Children & Youth
Single-Parent Families by Race/Ethnicity, 2013-17


Single-Parent Families by Race/Ethnicity, 2013-17

What does this measure?

The proportion of single-parent families with children under 18 in various racial and ethnic groups.

Why is this important?

Single-parent families may experience more stress and economic strain than dual-parent households with two incomes. Children in these families can be at risk of poorer health and educational outcomes. However, children may also have opportunities to build resilience and experience a larger community through the support of extended family and friends. Racial and ethnic disparities in rates of single parenthood have several possible causes, including current and historic policies that have placed particular strain on African American families, as well as broader changes in social attitudes about gender roles, marriage and single parenthood.

How is our county performing?

In 2013-17, 35% of white, 57% of African American and 53% of Hispanic families in Berks County were single-parent families, as were 5% of Asian families. The rate increased for white families (up 6 points) and Hispanic families (up 8 points) since 2000. The county's rates for Hispanics were similar to rates in the state, lower for African Americans and higher for White families. Rates in Berks were also fairly comparable to Lancaster.

Within Berks County, the City of Reading's rates were higher, with 55% of white and Hispanic families, 62% of African American families and 17% of Asian families headed by a single parent.

Notes about the data

For additional detail as to how the Berks County regions are defined and which boroughs and townships are included in each, see the About Us page.

The multiyear figures are from the Census Bureau's American Community Survey. The bureau combined five years of responses to the survey to provide estimates for smaller geographic areas and increase the precision of its estimates. However, because the information came from a survey, the samples responding to the survey were not always large enough to produce reliable results, especially in small geographic areas. CGR has noted on data tables the estimates with relatively large margins of error. Estimates with three asterisks have the largest margins, plus or minus 50% or more of the estimate. Two asterisks mean plus or minus 35%-50%, and one asterisk means plus or minus 20%-35%. For all estimates, the confidence level is 90%, meaning there is 90% probability the true value (if the whole population were surveyed) would be within the margin of error (or confidence interval). The survey provides data on characteristics of the population that used to be collected only during the decennial census. Data for this indicator are released annually in December.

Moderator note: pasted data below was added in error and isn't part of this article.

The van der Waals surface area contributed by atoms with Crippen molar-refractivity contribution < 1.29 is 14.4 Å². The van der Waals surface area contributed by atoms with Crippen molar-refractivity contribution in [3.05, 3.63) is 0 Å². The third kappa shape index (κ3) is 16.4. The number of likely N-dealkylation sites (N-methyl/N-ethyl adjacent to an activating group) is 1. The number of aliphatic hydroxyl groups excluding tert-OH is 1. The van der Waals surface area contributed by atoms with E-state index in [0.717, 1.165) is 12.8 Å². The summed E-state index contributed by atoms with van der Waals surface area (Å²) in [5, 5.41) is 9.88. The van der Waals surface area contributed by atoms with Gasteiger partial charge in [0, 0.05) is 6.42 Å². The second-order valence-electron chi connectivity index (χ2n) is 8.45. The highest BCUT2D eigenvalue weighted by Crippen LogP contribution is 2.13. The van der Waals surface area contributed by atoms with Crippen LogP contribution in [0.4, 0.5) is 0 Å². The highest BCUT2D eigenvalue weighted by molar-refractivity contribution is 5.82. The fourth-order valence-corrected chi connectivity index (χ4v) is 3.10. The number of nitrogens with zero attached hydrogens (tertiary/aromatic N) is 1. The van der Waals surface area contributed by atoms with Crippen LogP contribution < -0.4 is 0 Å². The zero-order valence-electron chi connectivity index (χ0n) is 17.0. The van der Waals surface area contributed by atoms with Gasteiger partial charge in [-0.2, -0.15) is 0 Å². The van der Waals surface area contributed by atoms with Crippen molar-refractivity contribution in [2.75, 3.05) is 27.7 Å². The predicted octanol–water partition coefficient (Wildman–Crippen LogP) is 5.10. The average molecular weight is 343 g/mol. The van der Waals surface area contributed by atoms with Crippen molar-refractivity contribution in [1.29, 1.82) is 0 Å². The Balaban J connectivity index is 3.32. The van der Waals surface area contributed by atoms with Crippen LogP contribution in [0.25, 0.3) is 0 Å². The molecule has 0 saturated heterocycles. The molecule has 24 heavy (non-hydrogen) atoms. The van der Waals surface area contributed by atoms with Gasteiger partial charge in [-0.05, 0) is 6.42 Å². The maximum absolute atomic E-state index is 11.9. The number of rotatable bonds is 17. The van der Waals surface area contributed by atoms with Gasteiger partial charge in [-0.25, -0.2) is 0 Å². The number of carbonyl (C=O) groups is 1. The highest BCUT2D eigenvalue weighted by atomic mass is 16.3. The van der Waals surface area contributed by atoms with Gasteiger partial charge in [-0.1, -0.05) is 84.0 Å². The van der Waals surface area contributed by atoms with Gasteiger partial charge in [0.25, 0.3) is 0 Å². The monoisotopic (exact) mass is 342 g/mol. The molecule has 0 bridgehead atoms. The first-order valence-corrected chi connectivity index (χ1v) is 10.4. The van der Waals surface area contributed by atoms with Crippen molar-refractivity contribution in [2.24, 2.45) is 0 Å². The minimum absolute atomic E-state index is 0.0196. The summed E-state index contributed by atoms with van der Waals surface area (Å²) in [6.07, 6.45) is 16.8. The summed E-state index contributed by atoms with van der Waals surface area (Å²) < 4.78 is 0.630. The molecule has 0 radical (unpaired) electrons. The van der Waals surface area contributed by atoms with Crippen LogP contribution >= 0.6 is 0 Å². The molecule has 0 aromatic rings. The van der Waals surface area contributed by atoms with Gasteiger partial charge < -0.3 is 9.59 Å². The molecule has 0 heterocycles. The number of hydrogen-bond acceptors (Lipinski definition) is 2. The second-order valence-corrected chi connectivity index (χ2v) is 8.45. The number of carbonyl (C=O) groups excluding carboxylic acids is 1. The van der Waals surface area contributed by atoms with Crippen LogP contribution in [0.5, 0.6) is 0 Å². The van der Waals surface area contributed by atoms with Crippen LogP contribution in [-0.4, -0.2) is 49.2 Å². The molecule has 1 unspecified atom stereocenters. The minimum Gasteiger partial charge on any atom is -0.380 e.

There may be additional research available on this topic. Click on Reports and Resources to learn more.

Single-Parent Families by Race/Ethnicity, 2013-17
AsianBlack or African AmericanHispanicWhite
United States20%66%41%33%
Pennsylvania15%72%53%33%
Berks County5%******57%53%35%
Berks County Regions
Central13%******61%**54%48%
Northeast35%******28%
South1%******51%****58%**36%
Southeast56%******15%******29%
West22%******49%******52%******33%
Reading city17%******62%**55%55%
Berks County Peers
Chester County9%**62%35%25%
Lancaster County18%****56%55%28%
Lebanon County22%******64%****63%35%
Lehigh County8%******72%59%37%
Montgomery County9%**62%40%27%
Schuylkill County46%******60%******31%****37%

Source: U.S. Census Bureau
Notes: Multiyear results are from rolling American Community Survey. * Margin of error between 20% & 35% of estimate; ** margin of error between 35% & 50%; *** margin of error greater than 50%. The Census Bureau asks people to identify their race (white, African-American, etc.) separate from their ethnicity (Hispanic or non-Hispanic). So the totals for these categories cannot be added together, as people show up in both a racial and ethnic group.




Number of Single-Parent Families by Race/Ethnicity, 2013-17
AsianBlack or African AmericanHispanicWhite
United States452,3193,575,7763,156,7539,375,772
Pennsylvania8,586131,35060,564390,734
Berks County39******1,6306,23714,428
Berks County Regions
Central18******1,043**4,6753,839
Northeast128******1,851
South7******431****1,156**4,508
Southeast108******20******1,885
West14******48******258******2,346
Reading city6******827**4,1842,879
Berks County Peers
Chester County432**2,3071,73714,391
Lancaster County272****1,6654,28815,818
Lebanon County56******313****1,6055,039
Lehigh County160******3,1028,08713,120
Montgomery County783**7,2072,23023,038
Schuylkill County28******74******214****5,877

Source: U.S. Census Bureau
Notes: Multiyear results are from rolling American Community Survey. * Margin of error between 20% & 35% of estimate; ** margin of error between 35% & 50%; *** margin of error greater than 50%. The Census Bureau asks people to identify their race (white, African-American, etc.) separate from their ethnicity (Hispanic or non-Hispanic). So the totals for these categories cannot be added together, as people show up in both a racial and ethnic group.




Single-Parent Families by Race/Ethnicity, 2000
AsianBlack or African AmericanHispanicWhite
United States15%59%32%23%